NEJ star rises from Russian orphanage and death bed to take next step toward dream
The distance from Northeast Jones to Hinds Community College is about 110 miles. But the road Patrick Little took to get from NEJ to the two-year school in Raymond was a lot longer than Highway 49 and much rougher than any street … even in Laurel.
Little, a 6-foot-7, 180-pound right-handed pitcher, signed a letter of intent to play for the Eagles in 2020. Getting the chance to play the American pastime at the next level is a lifelong dream for the senior who was born in Russia.
But it was only a couple of years ago that surviving and having a normal life were in doubt.
In October 2016, Little had a near-death experience on the baseball field at West Jones. During practice, he and other players were moving a 600-pound batting cage. It has tires on it, but one was flat, so they tilted the contraption to move it along on the good tires. Little slipped, and the next thing they knew, one of the bottom bars of the batting cage had slammed into him, just above the waist. Nearly one-third of a ton had fallen on top of his lanky frame. The crash also broke two bones in his left hand, which he had reached out to protect himself — a move that likely saved his life, doctors later said.
While trauma surgeons did a rare surgery to repair a finger-size tear in his duodenum (the first part of the small intestine directly beneath the stomach), his parents weren’t thinking about him getting back on the mound. They were just praying he’d mend. They prepared for the possibility that he could wind up with a colostomy bag, so it didn’t look like there’d be a need for a rosin bag in his future.
“We were thinking not just about baseball, but a total life change,” said his father, Lt. Robert Little of the Jones County Sheriff’s Department. “We were just praying that he would survive.”
His mother admits that she thought her son’s baseball career was over. He was already very thin before the accident, but he dropped more than 22 percent of his body weight and his prognosis was uncertain.
“He was so weak. He couldn’t even eat,” Jennifer Little recalled. “He had gotten down to 140 (pounds).”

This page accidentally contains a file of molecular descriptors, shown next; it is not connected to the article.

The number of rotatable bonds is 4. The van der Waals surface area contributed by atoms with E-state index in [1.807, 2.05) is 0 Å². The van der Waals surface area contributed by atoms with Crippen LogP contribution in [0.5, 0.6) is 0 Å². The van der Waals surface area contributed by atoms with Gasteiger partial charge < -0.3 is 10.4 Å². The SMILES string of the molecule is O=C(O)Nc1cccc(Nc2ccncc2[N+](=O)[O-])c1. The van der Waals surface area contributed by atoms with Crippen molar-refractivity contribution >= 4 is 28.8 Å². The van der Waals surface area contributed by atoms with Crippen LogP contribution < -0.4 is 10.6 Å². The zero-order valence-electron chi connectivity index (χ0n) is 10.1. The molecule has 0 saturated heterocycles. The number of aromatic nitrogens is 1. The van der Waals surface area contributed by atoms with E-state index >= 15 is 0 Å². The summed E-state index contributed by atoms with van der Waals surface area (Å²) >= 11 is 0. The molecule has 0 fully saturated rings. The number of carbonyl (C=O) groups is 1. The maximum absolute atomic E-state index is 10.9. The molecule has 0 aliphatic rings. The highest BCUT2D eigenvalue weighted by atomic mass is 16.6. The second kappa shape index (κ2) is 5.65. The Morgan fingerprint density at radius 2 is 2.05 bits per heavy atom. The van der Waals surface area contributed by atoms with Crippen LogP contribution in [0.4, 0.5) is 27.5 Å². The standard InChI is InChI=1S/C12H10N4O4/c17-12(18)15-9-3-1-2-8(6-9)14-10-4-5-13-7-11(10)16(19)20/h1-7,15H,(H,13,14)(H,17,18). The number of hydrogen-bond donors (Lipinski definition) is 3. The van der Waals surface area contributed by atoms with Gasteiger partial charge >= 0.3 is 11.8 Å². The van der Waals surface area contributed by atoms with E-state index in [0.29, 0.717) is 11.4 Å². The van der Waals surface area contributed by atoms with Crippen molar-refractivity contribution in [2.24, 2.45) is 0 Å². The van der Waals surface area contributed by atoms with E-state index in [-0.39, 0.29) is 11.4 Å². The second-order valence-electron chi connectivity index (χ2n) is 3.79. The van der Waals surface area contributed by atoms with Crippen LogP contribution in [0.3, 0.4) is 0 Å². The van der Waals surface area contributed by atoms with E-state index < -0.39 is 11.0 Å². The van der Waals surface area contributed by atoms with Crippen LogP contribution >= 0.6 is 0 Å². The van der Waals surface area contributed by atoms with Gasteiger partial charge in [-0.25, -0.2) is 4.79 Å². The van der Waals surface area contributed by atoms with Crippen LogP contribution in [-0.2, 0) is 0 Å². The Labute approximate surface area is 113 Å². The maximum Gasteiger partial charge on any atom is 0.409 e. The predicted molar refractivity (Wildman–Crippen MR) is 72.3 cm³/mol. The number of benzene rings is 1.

Patrick Little remembers what it was like, lying in bed at Blair Batson Children’s Hospital and hearing doctors say that his dream of playing ball in college and the pros wasn’t in the cards anymore, much less his junior year.
“I had a new drive,” Little said, recalling the first time he heard that news. “I’d worked too hard for this. I was determined to get back on the field. And, God willing, I was able to. Giving up is the easy way out. In life and sports, there’s no easy way out.”
He went to the South Central Regional Medical Center Wellness Center, then started working with trainer Whitney Whittington, who helped his father rehab after heart surgery.
“His whole goal became proving the doctors wrong,” his mother said.
And prove them wrong, he did. The first step to his recovery was transferring to Northeast Jones. The change in scenery helped him cope. He didn’t have to see the equipment and the place where his life changed forever every day. That helped him deal with the trauma. But he was also dealing from the bump and the plate.
Not only did he overcome the odds by being able to play again, he performed at the highest level.
Little led the Tigers in pitching and batting. He hit .442 with three home runs. He was 7-2 with a 1.81 ERA and 58 strikeouts, all tops on the team. With only 14 walks, his 4-to-1 strikeout-to-walk ratio was also the best among NEJ starters.
As if that weren’t amazing enough, Little joined the football team for his senior season — his first time to play on the gridiron since his pee-wee days. As the Tigers’ punter, he was one of the busiest players on a team whose offense often sputtered. He averaged 34.2 yards on 36 punts, including a long of 51 yards and six that went inside the 20-yard line. Football coach Keith Braddock has said he is a contender for a spot on the all-region team.